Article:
Researchers from Oldenburg and Bremen investigated the effect of environmental factors on genetically different varieties of kale.
Kale is widely recognized as a particularly healthy vegetable, largely due to its high content of secondary plant compounds. These include glucosinolates, which contribute to the vegetable’s characteristic cabbage flavor.
A team of German researchers, led by Dr. Christoph Hahn and Professor Dr. Dirk Albach from the University of Oldenburg, has recently published a study in the science journal Horticulturae. This study reveals that the composition of these substances, also known as mustard oil glycosides, is influenced by both environmental factors – in particular temperature – as well as genetic factors.
Variability in Glucosinolate Concentrations
The research team’s findings show that glucosinolate concentration in certain kale varieties increases under cold temperatures, while in others it decreases. “To obtain plants with an improved nutritional value, considering both temperature and the choice of cultivar is crucial,” Hahn stresses.
Previously, Dr. Hahn demonstrated that the approximately 150 worldwide kale varieties can be divided into several genetically distinct groups. These groups vary in appearance, taste, color, and phytochemical composition. Another group consists of Italian varieties with a milder taste and elongated, dark leaves known as “Lacinato kale,” “palm kale,” or “black cabbage.” A third group is made up of varieties with broad, smooth leaves which are commonly grown in the United States and are more similar to the wild form or “feral-type” cabbage.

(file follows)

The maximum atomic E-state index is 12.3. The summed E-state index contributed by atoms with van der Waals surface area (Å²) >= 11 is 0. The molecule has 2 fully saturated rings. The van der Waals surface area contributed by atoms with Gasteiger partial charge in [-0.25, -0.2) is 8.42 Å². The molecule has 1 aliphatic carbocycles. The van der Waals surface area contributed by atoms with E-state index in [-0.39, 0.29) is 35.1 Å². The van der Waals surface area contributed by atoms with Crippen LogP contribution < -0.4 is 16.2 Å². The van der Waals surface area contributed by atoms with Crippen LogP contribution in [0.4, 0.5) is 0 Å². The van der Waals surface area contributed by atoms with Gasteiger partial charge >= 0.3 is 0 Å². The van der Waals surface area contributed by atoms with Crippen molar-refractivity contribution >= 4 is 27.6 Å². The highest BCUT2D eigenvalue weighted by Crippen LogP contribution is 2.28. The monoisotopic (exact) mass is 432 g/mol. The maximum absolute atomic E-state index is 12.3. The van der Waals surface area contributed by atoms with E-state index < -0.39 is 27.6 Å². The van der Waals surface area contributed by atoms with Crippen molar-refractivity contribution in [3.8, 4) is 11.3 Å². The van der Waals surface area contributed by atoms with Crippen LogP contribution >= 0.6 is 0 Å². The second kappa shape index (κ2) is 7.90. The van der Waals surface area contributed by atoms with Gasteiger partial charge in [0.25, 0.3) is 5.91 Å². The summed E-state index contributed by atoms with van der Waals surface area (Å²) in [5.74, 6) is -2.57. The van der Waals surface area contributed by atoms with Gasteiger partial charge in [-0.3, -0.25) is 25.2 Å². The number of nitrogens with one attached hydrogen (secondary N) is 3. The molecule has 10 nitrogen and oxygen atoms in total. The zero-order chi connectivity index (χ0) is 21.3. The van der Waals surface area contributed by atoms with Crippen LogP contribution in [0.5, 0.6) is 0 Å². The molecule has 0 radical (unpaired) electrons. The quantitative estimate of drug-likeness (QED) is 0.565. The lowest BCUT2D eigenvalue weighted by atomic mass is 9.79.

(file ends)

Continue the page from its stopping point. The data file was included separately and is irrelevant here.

Chemical Protection From Caterpillars and Snails
In the current study, Hahn’s team investigated the impact of cold temperatures on the glucosinolate composition in kale leaves. When the leaves are crushed, these substances are converted into mustard oils (isothiocyanates) which protect the vegetable from predators such as caterpillars and snails. These substances are also responsible for the vegetable’s characteristic, in some cases bitter and pungent taste. Glucosinolate levels are particularly high in feral-type kale and tend to be considerably lower in Lacinato varieties.
For their study the researchers selected the three varieties “Frostara,” “Palmizio,” and “Helgoländer,” which can be assigned to the curly kale, Lacinato kale, and feral-type kale groups, respectively. They grew 45 specimens of each variety in a climate chamber at the University and exposed the adult plants to temperatures of two degrees Celsius for one week. Leaf samples for analyses of glucosinolate levels and composition were taken at warm temperatures, after twelve hours of cold exposure, and after seven days of cold exposure. Concentrations of seven different glucosinolates were analyzed at all three time-points using a mass spectrometer.
Surprising Findings and Implications for Taste
The result: the scientists found that total glucosinolate levels increased at low temperatures in both the curly kale and Lacinato samples, but decreased in the feral type. This came as a surprise for the team: “Based on our previous experiments we would not have expected the Lacinato kale to react in exactly the same way as the curly variety, since it is adapted to different climatic conditions,” Hahn commented.
How these results affect the taste of kale was not investigated in the study. “For the taste not just the glucosinolates but also the sugar content is decisive,” Hahn explained. The biologist already demonstrated in a study published in 2020 that levels of sugar compounds in kale leaves also increase at low temperatures – however not only at sub-zero temperatures, as is often assumed, but already at temperatures in the above-zero single-digit range.
Reference: “A Cold Case—Glucosinolate Levels in Kale Cultivars Are Differently Influenced by Cold Temperatures” by Christoph Hahn, Anja Müller, Nikolai Kuhnert and Dirk C. Albach, 22 August 2023, Horticulturae.